Here you can find answers to frequently asked questions about the Education Bill.
The Bill doesn’t make changes to the National Curriculum. Ministers have separately launched a systematic and comprehensive review of the National Curriculum in England for 5-16 year olds, as set out in the Coalition Agreement.
The EBacc is an achievement measure and does not require legislation.
The EBacc will not be a new qualification in itself. The EBacc recognises the success of those students who attain GCSEs or iGCSEs at grade A*-C across a core of academic subjects – English, maths, history or geography, the sciences and a language. It aims to increase the opportunities for all young people – especially those in disadvantaged areas – to study these subjects.
The best outcome for all parties is most often achieved if complaints can be resolved quickly at a school level. Schools will continue to be required to have their own complaints procedure in place to achieve this as often as possible. In cases where issues cannot be resolved at school level, it is right that parents and children should have access to redress. The proposals in the Education Bill will ensure parents in every local authority have the right to ask the Secretary of State to consider complaints arising from schools. He will retain the power to intervene where a governing body is acting or proposing to act unreasonably in the exercise of its education functions, or is in breach of a statutory duty.
All schools will continue to have to comply with the School Admissions Code. Local authorities will play a strong role in ensuring fair admissions in their area, including through their annual report on admissions arrangements to their local communities.
The changes proposed through this Bill will ensure parents will be able to refer an objection about admissions arrangements, including arrangements for Academies, to the Schools Adjudicator, when the issue can not be resolved locally.
The Bill removes the prescriptive duty on local authorities to establish an Admission Forum for the area, but they can still be convened voluntarily if the local authority and local parents find it useful. It will mean that local communities are free to implement the best systems for their area. Admission Forums do not have the power to make decisions on complaints about admissions – but some local authorities value them as a way of resolving issues at a local level.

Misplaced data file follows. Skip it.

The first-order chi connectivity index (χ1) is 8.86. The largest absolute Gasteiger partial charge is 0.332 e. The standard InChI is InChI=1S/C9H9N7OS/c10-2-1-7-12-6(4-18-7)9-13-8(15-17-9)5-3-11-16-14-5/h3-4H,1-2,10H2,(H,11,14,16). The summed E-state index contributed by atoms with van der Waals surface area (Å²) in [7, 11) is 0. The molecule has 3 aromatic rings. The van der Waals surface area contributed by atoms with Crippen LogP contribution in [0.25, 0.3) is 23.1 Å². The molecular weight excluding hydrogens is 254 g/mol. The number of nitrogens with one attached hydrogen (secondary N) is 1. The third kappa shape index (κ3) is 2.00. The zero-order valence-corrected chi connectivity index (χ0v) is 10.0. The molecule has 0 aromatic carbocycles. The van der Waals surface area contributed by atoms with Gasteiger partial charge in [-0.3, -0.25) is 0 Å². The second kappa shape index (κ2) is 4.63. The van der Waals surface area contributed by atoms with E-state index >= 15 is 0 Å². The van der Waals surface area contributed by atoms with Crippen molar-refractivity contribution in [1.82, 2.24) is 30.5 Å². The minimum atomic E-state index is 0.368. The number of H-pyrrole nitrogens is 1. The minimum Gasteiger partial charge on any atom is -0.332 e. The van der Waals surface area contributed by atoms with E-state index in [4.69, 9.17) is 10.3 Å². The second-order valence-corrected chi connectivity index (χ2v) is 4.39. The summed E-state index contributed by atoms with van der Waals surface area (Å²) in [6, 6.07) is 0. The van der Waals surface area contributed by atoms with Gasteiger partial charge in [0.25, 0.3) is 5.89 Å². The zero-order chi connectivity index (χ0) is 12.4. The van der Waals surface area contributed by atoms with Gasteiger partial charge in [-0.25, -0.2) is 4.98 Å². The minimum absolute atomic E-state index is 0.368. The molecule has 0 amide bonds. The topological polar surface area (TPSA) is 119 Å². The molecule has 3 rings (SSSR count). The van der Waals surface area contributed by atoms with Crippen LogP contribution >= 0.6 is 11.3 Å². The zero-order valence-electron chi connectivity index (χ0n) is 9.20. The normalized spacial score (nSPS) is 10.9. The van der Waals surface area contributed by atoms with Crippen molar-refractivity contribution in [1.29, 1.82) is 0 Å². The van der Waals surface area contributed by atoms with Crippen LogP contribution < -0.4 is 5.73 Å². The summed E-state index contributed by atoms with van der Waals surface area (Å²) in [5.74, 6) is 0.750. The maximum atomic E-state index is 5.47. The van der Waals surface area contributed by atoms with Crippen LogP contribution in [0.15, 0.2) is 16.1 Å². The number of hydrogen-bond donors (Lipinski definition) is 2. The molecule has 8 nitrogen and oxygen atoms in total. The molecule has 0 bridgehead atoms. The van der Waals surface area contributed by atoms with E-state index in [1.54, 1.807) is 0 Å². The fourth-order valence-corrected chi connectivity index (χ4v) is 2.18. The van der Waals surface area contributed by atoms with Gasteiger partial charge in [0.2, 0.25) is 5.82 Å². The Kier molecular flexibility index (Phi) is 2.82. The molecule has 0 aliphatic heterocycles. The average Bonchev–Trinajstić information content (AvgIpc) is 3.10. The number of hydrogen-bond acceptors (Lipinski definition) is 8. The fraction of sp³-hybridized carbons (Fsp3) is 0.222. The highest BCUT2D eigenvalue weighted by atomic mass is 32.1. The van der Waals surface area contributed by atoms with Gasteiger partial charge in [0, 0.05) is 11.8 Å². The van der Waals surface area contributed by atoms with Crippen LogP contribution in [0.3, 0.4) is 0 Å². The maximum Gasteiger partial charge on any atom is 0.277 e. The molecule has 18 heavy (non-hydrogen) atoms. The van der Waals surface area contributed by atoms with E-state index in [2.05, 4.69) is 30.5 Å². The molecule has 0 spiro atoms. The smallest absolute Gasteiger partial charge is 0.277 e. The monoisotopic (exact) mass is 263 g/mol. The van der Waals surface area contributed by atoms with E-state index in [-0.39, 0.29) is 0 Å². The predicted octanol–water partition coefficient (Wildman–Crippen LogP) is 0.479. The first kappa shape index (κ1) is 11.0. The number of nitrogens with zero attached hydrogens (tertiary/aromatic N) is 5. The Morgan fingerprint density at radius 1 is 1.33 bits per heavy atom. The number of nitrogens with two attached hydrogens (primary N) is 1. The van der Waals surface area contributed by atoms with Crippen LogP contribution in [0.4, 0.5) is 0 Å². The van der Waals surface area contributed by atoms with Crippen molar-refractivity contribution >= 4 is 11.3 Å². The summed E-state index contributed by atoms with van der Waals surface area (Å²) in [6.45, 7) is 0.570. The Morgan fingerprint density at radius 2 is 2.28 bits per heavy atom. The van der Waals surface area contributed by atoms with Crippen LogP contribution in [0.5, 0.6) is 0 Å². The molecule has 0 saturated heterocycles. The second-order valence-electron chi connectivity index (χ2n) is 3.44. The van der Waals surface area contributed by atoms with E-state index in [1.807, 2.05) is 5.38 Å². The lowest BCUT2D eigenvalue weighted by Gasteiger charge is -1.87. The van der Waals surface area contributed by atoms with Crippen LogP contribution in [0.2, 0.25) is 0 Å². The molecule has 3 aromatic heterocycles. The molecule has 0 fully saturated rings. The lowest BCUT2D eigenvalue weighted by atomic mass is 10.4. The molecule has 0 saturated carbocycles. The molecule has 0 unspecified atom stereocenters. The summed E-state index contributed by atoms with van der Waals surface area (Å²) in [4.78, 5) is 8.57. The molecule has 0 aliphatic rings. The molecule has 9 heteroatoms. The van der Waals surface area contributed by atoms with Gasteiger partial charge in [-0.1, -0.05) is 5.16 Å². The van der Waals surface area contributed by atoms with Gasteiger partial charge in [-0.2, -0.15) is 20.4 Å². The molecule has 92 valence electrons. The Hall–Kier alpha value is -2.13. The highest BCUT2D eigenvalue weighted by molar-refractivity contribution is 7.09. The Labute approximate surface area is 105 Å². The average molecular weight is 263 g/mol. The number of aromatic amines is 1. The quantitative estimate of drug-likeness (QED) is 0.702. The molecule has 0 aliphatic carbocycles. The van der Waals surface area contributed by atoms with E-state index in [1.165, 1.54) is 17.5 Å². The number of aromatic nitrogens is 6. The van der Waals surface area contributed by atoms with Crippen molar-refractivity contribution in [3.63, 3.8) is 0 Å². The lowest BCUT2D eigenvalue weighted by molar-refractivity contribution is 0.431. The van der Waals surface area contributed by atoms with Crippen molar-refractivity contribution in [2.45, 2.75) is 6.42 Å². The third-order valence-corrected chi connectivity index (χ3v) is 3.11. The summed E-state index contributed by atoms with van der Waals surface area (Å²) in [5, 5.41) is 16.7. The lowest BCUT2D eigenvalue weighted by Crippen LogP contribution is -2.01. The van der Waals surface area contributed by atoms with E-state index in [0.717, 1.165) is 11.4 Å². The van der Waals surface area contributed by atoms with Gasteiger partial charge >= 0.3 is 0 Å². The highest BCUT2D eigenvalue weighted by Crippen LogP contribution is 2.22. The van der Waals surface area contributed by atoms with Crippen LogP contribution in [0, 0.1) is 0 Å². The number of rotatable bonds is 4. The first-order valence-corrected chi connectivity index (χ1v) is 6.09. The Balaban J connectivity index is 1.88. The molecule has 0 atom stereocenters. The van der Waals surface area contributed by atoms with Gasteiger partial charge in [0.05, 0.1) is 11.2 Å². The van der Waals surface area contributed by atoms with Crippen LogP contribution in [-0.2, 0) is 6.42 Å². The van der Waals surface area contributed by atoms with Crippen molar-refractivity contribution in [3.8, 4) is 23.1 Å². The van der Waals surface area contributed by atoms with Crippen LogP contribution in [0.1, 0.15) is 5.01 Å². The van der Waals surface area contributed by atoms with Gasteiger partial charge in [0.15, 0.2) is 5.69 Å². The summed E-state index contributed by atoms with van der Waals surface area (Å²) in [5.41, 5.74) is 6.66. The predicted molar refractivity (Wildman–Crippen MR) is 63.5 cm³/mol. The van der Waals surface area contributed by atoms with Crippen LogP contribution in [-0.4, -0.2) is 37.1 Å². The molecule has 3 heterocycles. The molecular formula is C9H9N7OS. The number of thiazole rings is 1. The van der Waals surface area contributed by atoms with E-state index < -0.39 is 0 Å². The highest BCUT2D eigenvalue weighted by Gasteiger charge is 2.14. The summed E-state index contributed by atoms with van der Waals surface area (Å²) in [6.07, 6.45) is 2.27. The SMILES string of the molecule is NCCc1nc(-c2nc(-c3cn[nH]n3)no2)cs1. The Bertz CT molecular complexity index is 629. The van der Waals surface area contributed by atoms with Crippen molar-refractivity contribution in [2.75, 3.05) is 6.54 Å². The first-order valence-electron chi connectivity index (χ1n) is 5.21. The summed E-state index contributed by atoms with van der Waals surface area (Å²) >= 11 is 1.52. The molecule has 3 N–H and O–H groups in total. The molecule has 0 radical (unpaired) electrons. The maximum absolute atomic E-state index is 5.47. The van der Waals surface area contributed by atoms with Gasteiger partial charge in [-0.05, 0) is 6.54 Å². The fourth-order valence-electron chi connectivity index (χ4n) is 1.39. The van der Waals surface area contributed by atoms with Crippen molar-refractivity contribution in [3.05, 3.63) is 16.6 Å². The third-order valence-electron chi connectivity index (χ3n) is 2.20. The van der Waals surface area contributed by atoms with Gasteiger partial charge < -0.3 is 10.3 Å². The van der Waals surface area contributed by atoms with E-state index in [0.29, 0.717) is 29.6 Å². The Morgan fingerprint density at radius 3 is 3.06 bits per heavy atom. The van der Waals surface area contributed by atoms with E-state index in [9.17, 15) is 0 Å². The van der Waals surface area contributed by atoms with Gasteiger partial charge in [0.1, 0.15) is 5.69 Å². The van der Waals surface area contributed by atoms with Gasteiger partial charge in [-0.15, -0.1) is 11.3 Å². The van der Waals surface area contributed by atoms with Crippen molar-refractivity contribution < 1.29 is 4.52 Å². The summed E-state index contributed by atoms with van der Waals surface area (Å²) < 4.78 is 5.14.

The Bill will make no changes in this area. Parents retain the right to appeal against the refusal of any school place.
Ofsted will continue to report on a range of measures of school quality, now focused on four important core areas. The Bill (clause 40) redefines the areas that the Chief Inspector must report on as part of ‘routine’ school inspections. It focuses reporting on four key areas: pupil achievement; quality of teaching; leadership and management; and behaviour and safety. Inspectors will spend more of their time concentrating on the core areas around teaching and achievement.
These statutory reporting areas underpin Ofsted’s non-statutory school inspection framework. Under Ofsted’s current framework inspectors make at least 27 separate judgements during a (maximum) two day visit. This number will be significantly reduced in future.
The Bill allows schools and colleges to decide for themselves locally how to work co-operatively with other organisations such as local authorities. The Bill (clause 30) removes the duty on schools and colleges to engage with Children’s Trust partnership arrangements; it does not abolish Children’s Trusts. It will not stop schools or colleges from choosing, with local authorities, to continue being part of Children’s Trusts, if they so wish.
We are only removing schools and colleges from the duty. The duty will continue to be on other ‘relevant partners’ such as local authorities and health services to continue to co-operate.
Schools and colleges are required to safeguard and promote the welfare of children under section 157 and section 175 of the Education Act 2002. There are no plans to remove or relax those requirements.
The provisions in the Bill (clauses 30 and 31) do not prevent schools and colleges from working co-operatively with other front line services for children. They will be free to develop the type of partnerships which make most sense locally and help them to raise standards for all children.
Land is dealt with in Schedule 13. In respect of land at maintained schools, it largely re-enacts and extends existing powers and contains few entirely new powers. In particular, the power to make a scheme to transfer local authority owned land to an Academy was originally introduced in 2000.
Land that continues to be used for the purposes of the school is not affected by these provisions. It is only when the school closes, or itself wishes to become an Academy, or the school or local authority themselves consider that some of the land is not needed for the school, that the Secretary of State's powers to direct the transfer of the land to an Academy come into effect. It is right that in these circumstances all the options should be considered. Local authorities, governing bodies and trusts will have the opportunity to make their case for use of surplus land, but we shall balance this against the extension of choice offered by free schools and Academies. If a transfer were directed by the Secretary of State, the provisions require that appropriate compensation would be paid for any private interest in the land.